Computer Science students, at one point or another, have to computer programs for their assignments.  These programs are written in a myriad of languages (Java, Python, C, the list goes on…), and have to be marked by teaching assistants.

Originally, after students submitted their completed programs, the TA’s would print off the source code and write on the printouts to give feedback on how the code was written.  They would also use a rubric to grade the overall assignment based on predetermined criteria – which isn’t at all unusual in grading student work.

That’s how it used to be.

Part 2: The Birth of OLM

One day, the Computer Science Department at UofT decided that they wanted to write a web application for instructors to manage assignments, and to receive student submitted code.  They also wanted TA’s to be able to log in, and mark the code, almost as if they were doing it on paper.

So OLM (On-Line Marking) was born.  It was written in a web framework called TurboGears by a group of undergraduate students.

And it wasn’t bad.  It’s still used in the department to this day.

Part 3:  OLM is Reborn as…Checkmark…or OLM…or something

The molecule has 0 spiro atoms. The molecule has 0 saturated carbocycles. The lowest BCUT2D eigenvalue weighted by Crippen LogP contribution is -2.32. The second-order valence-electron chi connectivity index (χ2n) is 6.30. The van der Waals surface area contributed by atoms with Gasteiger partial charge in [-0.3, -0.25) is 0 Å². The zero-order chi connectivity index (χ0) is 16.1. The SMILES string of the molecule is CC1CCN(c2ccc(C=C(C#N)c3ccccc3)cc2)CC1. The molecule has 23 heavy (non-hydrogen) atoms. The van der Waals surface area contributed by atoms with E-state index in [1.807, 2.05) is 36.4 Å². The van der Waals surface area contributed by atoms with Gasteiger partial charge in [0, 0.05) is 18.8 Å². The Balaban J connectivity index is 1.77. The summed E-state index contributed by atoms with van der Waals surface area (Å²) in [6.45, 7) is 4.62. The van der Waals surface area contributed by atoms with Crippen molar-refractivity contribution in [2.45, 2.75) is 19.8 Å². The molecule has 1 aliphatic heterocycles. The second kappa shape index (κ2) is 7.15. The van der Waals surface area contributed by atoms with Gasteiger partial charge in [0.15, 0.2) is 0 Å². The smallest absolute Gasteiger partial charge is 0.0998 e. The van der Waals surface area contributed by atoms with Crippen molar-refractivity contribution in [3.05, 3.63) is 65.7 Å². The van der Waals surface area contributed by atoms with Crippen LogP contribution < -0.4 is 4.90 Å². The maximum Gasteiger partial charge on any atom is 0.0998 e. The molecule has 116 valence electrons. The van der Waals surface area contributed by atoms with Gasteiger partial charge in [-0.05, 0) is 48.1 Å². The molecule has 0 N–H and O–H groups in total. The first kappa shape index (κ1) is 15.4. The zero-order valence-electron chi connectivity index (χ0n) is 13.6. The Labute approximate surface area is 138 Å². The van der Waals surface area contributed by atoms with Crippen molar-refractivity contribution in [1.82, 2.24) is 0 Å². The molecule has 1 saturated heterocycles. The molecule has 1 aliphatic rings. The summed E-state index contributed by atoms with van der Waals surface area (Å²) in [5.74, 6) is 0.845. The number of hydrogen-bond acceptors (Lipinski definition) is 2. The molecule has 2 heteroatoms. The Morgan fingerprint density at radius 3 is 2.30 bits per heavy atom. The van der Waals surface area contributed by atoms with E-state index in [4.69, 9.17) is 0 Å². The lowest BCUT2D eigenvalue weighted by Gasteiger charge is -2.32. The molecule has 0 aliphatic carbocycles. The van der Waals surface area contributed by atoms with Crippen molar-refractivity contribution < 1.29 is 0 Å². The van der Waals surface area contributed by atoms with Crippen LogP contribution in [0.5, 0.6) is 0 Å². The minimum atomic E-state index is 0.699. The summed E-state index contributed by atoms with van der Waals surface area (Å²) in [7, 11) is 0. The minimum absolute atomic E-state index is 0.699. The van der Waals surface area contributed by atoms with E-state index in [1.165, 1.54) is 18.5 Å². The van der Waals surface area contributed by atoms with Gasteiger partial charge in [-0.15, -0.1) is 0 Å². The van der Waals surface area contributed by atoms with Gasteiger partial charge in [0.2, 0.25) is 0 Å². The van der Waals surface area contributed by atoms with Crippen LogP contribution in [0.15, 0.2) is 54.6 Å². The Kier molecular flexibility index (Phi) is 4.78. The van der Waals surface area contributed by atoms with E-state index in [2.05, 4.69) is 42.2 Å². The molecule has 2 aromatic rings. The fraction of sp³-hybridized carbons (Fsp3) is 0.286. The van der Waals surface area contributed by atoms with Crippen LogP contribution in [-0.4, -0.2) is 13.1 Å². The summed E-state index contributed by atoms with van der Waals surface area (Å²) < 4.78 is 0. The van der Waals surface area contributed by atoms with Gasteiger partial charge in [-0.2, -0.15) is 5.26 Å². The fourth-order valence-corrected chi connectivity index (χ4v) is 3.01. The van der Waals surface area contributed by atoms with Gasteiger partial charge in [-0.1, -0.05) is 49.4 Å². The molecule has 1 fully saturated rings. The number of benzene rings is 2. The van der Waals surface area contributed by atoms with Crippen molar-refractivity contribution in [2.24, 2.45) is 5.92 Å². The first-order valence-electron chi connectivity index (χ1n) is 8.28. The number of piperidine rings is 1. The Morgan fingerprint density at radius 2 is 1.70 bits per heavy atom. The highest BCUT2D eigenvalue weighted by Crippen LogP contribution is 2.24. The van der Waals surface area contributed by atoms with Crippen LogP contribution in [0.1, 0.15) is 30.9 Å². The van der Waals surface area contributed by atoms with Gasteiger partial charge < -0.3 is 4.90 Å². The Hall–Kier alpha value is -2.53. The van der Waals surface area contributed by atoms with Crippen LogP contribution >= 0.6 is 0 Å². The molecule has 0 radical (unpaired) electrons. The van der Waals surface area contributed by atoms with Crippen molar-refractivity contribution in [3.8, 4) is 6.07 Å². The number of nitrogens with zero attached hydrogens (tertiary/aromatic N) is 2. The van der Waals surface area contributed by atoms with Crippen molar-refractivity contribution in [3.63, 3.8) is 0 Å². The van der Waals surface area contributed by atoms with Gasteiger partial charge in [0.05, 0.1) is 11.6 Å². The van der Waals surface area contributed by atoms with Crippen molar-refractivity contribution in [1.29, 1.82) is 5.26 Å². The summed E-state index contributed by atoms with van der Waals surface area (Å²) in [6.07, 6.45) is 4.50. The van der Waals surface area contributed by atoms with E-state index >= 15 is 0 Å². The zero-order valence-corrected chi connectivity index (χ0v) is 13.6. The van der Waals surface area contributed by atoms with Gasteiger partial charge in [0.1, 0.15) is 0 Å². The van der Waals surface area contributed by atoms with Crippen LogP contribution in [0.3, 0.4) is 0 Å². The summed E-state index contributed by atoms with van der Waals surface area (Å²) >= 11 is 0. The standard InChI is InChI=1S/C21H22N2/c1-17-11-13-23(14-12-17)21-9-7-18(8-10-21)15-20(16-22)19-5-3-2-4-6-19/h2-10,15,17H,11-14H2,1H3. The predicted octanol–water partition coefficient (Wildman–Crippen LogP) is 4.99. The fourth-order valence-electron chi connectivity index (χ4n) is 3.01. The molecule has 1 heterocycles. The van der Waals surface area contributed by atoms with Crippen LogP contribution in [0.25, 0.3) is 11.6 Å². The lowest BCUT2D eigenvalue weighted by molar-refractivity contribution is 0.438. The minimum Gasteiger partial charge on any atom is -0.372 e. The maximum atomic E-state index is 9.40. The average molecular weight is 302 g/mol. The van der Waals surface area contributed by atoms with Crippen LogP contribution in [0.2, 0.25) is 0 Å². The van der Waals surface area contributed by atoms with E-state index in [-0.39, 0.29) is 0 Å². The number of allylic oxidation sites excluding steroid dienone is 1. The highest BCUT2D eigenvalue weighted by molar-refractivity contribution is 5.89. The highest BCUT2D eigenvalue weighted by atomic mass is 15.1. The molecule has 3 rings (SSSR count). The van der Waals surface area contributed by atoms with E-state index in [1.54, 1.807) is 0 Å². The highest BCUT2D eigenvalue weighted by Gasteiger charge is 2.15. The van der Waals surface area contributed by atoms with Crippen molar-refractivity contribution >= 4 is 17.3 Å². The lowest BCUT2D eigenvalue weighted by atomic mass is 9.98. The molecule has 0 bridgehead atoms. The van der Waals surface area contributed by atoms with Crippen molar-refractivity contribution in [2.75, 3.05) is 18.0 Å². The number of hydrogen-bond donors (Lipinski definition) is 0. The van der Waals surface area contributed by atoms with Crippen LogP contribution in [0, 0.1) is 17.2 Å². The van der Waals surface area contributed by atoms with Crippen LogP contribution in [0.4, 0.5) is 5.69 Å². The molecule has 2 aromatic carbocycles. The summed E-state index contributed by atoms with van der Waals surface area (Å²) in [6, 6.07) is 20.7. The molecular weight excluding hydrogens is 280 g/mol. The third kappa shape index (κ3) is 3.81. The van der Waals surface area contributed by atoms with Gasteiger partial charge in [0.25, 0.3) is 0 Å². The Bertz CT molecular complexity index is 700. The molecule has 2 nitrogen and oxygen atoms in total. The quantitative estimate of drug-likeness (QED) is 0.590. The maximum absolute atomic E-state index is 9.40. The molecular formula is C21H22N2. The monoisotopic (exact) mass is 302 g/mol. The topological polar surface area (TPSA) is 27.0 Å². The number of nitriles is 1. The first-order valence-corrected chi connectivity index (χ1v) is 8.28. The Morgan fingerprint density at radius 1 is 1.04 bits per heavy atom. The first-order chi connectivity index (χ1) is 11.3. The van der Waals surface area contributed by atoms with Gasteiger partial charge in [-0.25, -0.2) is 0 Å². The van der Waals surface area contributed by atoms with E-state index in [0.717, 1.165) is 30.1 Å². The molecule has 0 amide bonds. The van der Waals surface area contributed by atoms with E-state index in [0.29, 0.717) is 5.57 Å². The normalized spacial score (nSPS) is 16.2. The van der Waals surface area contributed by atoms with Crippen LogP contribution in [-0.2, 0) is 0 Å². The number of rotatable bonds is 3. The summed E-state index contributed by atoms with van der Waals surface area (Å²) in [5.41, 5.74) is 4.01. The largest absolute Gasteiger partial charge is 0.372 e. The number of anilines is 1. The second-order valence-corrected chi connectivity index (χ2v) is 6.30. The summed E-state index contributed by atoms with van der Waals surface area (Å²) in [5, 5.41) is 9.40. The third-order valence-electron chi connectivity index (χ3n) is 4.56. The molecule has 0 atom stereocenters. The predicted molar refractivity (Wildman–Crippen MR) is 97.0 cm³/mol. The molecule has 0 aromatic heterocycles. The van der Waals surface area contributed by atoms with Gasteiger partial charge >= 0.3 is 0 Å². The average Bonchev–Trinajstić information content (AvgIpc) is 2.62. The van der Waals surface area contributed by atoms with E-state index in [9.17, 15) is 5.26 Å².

The original OLM has a few deficiencies.  The instructors who actually use it could probably rattle off plenty of stories about how, sometimes the client-side of the interface doesn’t entirely agree with the server, or little glitches that require diving into the database to fix.

Plus, the code-base is kind of a hodge-podge.  Not easy to extend, not easy to maintain…the framework that OLM was written on was no longer the “hot framework”, and there was little in the way of support.  Something needed to be done.

So it was decided that OLM would be recreated from the ground up, and would be an evolution based on the lessons learned from the original implementation.  It was going to be rebuilt in Ruby on Rails, and it was going to be awesome.

It was also going to be renamed.  The name “Checkmark” has been bounced around, but should really be more considered as a code-name.  The project is still referred to as OLM, or Checkmark.

(Just came up with a name idea:  MarkUs.  Note to self:  send name idea to supervisor…)

Part 4:  As it Stands

The new implementation of OLM is actually in pretty decent shape.  There are plenty of bug-fixes and unimplemented features, but a lot of the hardest stuff seems to be over – at least, in terms of matching the feature list of the original OLM.

And that’s important, because our supervisor wants this thing polished, tested, and deployed for the Fall term – and it’s got to at least match the original feature set of OLM, if not exceed it.

Part 5:  Want to See It?

If you want to see this thing, you have three choices:

  1. Catch me in person, and ask to see it.  If I have my laptop, I’ll give you a demo.
  2. Get it from our Subversion repository, and get it running on your own machine.
  3. Enroll in a CS undergrad course in the Fall, and who knows…maybe you’ll end up using it.

Anyhow, if there are any OLM related questions, or even some name ideas, please don’t hesitate to post.